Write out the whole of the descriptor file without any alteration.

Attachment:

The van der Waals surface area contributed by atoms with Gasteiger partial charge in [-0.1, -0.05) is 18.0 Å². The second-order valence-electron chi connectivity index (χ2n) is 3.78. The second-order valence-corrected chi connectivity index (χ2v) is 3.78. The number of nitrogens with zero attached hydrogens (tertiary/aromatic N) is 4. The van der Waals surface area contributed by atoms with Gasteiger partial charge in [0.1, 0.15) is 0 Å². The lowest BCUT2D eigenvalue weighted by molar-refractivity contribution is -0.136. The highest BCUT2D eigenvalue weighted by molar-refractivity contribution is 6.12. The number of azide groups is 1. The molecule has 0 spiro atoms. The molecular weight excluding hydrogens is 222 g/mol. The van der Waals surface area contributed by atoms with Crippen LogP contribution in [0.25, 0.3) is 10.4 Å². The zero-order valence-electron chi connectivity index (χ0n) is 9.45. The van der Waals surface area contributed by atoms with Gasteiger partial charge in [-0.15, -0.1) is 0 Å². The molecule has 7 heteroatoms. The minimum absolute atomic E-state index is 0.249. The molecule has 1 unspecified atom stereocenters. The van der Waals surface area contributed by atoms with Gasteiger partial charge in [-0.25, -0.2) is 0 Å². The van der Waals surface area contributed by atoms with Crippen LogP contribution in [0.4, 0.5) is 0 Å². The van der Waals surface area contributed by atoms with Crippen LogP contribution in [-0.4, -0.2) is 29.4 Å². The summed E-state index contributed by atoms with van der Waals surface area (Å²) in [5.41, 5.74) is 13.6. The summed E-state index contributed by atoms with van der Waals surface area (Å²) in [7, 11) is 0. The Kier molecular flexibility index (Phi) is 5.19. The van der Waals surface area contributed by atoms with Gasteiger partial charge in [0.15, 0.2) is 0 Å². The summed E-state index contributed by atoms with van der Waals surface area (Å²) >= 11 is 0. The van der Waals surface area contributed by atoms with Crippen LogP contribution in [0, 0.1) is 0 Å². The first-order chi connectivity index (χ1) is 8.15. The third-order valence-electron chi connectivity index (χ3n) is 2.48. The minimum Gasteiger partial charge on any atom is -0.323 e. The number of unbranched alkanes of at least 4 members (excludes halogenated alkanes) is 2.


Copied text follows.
The van der Waals surface area contributed by atoms with Gasteiger partial charge in [-0.1, -0.05) is 18.0 Å². The second-order valence-electron chi connectivity index (χ2n) is 3.78. The second-order valence-corrected chi connectivity index (χ2v) is 3.78. The number of nitrogens with zero attached hydrogens (tertiary/aromatic N) is 4. The van der Waals surface area contributed by atoms with Gasteiger partial charge in [0.1, 0.15) is 0 Å². The lowest BCUT2D eigenvalue weighted by molar-refractivity contribution is -0.136. The highest BCUT2D eigenvalue weighted by molar-refractivity contribution is 6.12. The number of azide groups is 1. The molecule has 0 spiro atoms. The molecular weight excluding hydrogens is 222 g/mol. The van der Waals surface area contributed by atoms with Crippen LogP contribution in [0.25, 0.3) is 10.4 Å². The zero-order valence-electron chi connectivity index (χ0n) is 9.45. The van der Waals surface area contributed by atoms with Gasteiger partial charge in [-0.15, -0.1) is 0 Å². The molecule has 7 heteroatoms. The minimum absolute atomic E-state index is 0.249. The molecule has 1 unspecified atom stereocenters. The van der Waals surface area contributed by atoms with Gasteiger partial charge in [-0.25, -0.2) is 0 Å². The van der Waals surface area contributed by atoms with Crippen LogP contribution in [0.4, 0.5) is 0 Å². The van der Waals surface area contributed by atoms with Crippen LogP contribution in [-0.4, -0.2) is 29.4 Å². The summed E-state index contributed by atoms with van der Waals surface area (Å²) in [5.41, 5.74) is 13.6. The summed E-state index contributed by atoms with van der Waals surface area (Å²) in [7, 11) is 0. The Kier molecular flexibility index (Phi) is 5.19. The van der Waals surface area contributed by atoms with Gasteiger partial charge in [0.15, 0.2) is 0 Å². The summed E-state index contributed by atoms with van der Waals surface area (Å²) >= 11 is 0. The van der Waals surface area contributed by atoms with Crippen LogP contribution in [0, 0.1) is 0 Å². The first-order chi connectivity index (χ1) is 8.15. The third-order valence-electron chi connectivity index (χ3n) is 2.48. The minimum Gasteiger partial charge on any atom is -0.323 e. The number of unbranched alkanes of at least 4 members (excludes halogenated alkanes) is 2.